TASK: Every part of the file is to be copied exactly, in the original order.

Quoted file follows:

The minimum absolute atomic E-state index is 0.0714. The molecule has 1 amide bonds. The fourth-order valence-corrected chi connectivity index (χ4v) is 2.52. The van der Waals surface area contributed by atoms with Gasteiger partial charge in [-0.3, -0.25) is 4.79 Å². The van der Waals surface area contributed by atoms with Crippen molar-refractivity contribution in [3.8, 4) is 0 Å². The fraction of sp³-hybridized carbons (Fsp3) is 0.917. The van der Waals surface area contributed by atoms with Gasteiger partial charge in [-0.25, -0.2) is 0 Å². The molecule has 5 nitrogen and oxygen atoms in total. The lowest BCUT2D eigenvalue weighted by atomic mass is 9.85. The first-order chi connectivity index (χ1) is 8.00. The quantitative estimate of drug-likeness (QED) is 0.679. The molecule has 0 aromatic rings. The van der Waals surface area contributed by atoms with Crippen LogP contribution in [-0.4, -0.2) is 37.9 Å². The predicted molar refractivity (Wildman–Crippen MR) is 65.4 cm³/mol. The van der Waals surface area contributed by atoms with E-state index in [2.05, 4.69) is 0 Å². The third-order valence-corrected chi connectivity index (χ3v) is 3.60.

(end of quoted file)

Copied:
The minimum absolute atomic E-state index is 0.0714. The molecule has 1 amide bonds. The fourth-order valence-corrected chi connectivity index (χ4v) is 2.52. The van der Waals surface area contributed by atoms with Gasteiger partial charge in [-0.3, -0.25) is 4.79 Å². The van der Waals surface area contributed by atoms with Crippen molar-refractivity contribution in [3.8, 4) is 0 Å². The fraction of sp³-hybridized carbons (Fsp3) is 0.917. The van der Waals surface area contributed by atoms with Gasteiger partial charge in [-0.25, -0.2) is 0 Å². The molecule has 5 nitrogen and oxygen atoms in total. The lowest BCUT2D eigenvalue weighted by atomic mass is 9.85. The first-order chi connectivity index (χ1) is 8.00. The quantitative estimate of drug-likeness (QED) is 0.679. The molecule has 0 aromatic rings. The van der Waals surface area contributed by atoms with Crippen LogP contribution in [-0.4, -0.2) is 37.9 Å². The predicted molar refractivity (Wildman–Crippen MR) is 65.4 cm³/mol. The van der Waals surface area contributed by atoms with E-state index in [2.05, 4.69) is 0 Å². The third-order valence-corrected chi connectivity index (χ3v) is 3.60.